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An Old Rakta Chandan Wood Panel of Sage Vyaghrapada

Product Code: P-0000217 Category: Wood Carvings

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Description: This outstanding wood panel is created in Rakta Chandan (Red Sandalwood). Red Sandalwoo...Read more
  • Rishi
  • 0.75 Kgs
  • 8.00 inches
  • 6.00 inches
  • 1.00 inches
  • Wood
  • India

This item is with one of our art dealers. Please allow us 3-4 days over and above the usual shipping time of 5-7 days.


This outstanding wood panel is created in Rakta Chandan (Red Sandalwood). Red Sandalwood is not aromatic like usual Sandalwood but it has many other uses which are therapeutic. It is also used for carving statues, particularly in South India. This very old piece appears to be from Kerala and part of a bigger wood carving.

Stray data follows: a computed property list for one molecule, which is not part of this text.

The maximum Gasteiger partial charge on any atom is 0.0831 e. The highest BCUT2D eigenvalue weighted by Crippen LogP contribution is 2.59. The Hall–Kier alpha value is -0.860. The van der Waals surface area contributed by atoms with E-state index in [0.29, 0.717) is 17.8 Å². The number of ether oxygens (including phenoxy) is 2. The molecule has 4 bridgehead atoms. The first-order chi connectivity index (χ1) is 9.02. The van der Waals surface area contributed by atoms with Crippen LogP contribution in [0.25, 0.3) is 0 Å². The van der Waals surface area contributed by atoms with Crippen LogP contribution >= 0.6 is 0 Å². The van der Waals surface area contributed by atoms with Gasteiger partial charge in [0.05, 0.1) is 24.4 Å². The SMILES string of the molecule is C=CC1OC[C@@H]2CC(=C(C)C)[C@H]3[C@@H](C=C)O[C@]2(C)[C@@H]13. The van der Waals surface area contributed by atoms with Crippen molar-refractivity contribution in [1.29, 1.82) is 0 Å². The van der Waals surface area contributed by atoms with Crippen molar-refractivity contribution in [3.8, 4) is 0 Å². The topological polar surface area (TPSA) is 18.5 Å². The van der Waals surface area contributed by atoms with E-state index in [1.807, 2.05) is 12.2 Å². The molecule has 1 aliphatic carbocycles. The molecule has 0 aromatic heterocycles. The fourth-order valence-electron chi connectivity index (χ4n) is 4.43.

The panel depicts Sage Vyaghrapada offering flowers on a Shivalingam. The upper half of his body is human and lower half that of a tiger. ‘Vyghrapada’ means ‘the one with feet of a tiger’.  There is an interesting story behind how the sage acquired feet or claws of a tiger.

Sage Vyaghrapada was a staunch devotee of Lord Shiva and he particularly adored his Nataraja aspect. Probably this is the reason why this story is associated with the Nataraja temple of Chidambaram. The sage would hunt for fresh flowers daily to offer to Lord Shiva.

He was so keen on the purity and freshness of these flowers that he would pluck them in the night thus ensuring that they remained untouched even by honey bees. He would climb trees, move about in dense forests in his search for flowers for Shiva. However his feet would get wounded with such effort and he was also unable to climb tall trees or access certain sections of vegetation in the forest.

The sage therefore beseeched Lord Shiva to grant him feet like that of a tiger to enable him to climb trees with ease and move about freely in dense forests. Shiva granted him such boon and the sage came to be known as Vyaghrapada (Vyaghra - tiger, Pada - foot) since.

He stands among foremost devotee-attendants of Lord Shiva like sage Patanjali, Bhrigi etc. and depicted so in Shaiva art, particularly associated with Nataraja aspect of Shiva.


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